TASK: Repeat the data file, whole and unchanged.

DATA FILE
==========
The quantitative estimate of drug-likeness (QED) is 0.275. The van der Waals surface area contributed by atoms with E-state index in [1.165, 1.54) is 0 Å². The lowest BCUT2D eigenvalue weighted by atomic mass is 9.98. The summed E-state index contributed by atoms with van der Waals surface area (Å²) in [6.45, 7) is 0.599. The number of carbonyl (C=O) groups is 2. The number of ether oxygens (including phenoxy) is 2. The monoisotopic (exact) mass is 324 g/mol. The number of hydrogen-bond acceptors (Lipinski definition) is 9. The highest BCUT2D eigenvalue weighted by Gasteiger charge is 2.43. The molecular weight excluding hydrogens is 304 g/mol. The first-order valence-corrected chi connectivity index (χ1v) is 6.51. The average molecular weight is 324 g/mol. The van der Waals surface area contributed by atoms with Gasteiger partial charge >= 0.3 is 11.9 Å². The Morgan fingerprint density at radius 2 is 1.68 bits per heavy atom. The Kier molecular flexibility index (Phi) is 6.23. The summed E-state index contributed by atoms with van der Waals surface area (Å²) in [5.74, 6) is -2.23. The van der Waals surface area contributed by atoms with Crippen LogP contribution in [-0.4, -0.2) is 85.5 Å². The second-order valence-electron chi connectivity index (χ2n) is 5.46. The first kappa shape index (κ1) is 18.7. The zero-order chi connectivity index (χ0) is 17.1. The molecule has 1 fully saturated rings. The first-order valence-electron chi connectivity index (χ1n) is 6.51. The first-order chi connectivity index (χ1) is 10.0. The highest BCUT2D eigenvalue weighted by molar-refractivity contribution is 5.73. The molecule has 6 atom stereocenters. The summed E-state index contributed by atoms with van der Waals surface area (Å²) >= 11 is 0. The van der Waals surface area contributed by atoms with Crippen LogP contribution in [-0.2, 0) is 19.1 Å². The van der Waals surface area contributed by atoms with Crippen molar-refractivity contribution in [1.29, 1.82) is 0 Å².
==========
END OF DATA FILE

The quantitative estimate of drug-likeness (QED) is 0.275. The van der Waals surface area contributed by atoms with E-state index in [1.165, 1.54) is 0 Å². The lowest BCUT2D eigenvalue weighted by atomic mass is 9.98. The summed E-state index contributed by atoms with van der Waals surface area (Å²) in [6.45, 7) is 0.599. The number of carbonyl (C=O) groups is 2. The number of ether oxygens (including phenoxy) is 2. The monoisotopic (exact) mass is 324 g/mol. The number of hydrogen-bond acceptors (Lipinski definition) is 9. The highest BCUT2D eigenvalue weighted by Gasteiger charge is 2.43. The molecular weight excluding hydrogens is 304 g/mol. The first-order valence-corrected chi connectivity index (χ1v) is 6.51. The average molecular weight is 324 g/mol. The van der Waals surface area contributed by atoms with Gasteiger partial charge >= 0.3 is 11.9 Å². The Morgan fingerprint density at radius 2 is 1.68 bits per heavy atom. The Kier molecular flexibility index (Phi) is 6.23. The summed E-state index contributed by atoms with van der Waals surface area (Å²) in [5.74, 6) is -2.23. The van der Waals surface area contributed by atoms with Crippen LogP contribution in [-0.4, -0.2) is 85.5 Å². The second-order valence-electron chi connectivity index (χ2n) is 5.46. The first kappa shape index (κ1) is 18.7. The zero-order chi connectivity index (χ0) is 17.1. The molecule has 1 fully saturated rings. The first-order valence-electron chi connectivity index (χ1n) is 6.51. The first-order chi connectivity index (χ1) is 10.0. The highest BCUT2D eigenvalue weighted by molar-refractivity contribution is 5.73. The molecule has 6 atom stereocenters. The summed E-state index contributed by atoms with van der Waals surface area (Å²) >= 11 is 0. The van der Waals surface area contributed by atoms with Crippen LogP contribution in [-0.2, 0) is 19.1 Å². The van der Waals surface area contributed by atoms with Crippen molar-refractivity contribution in [1.29, 1.82) is 0 Å².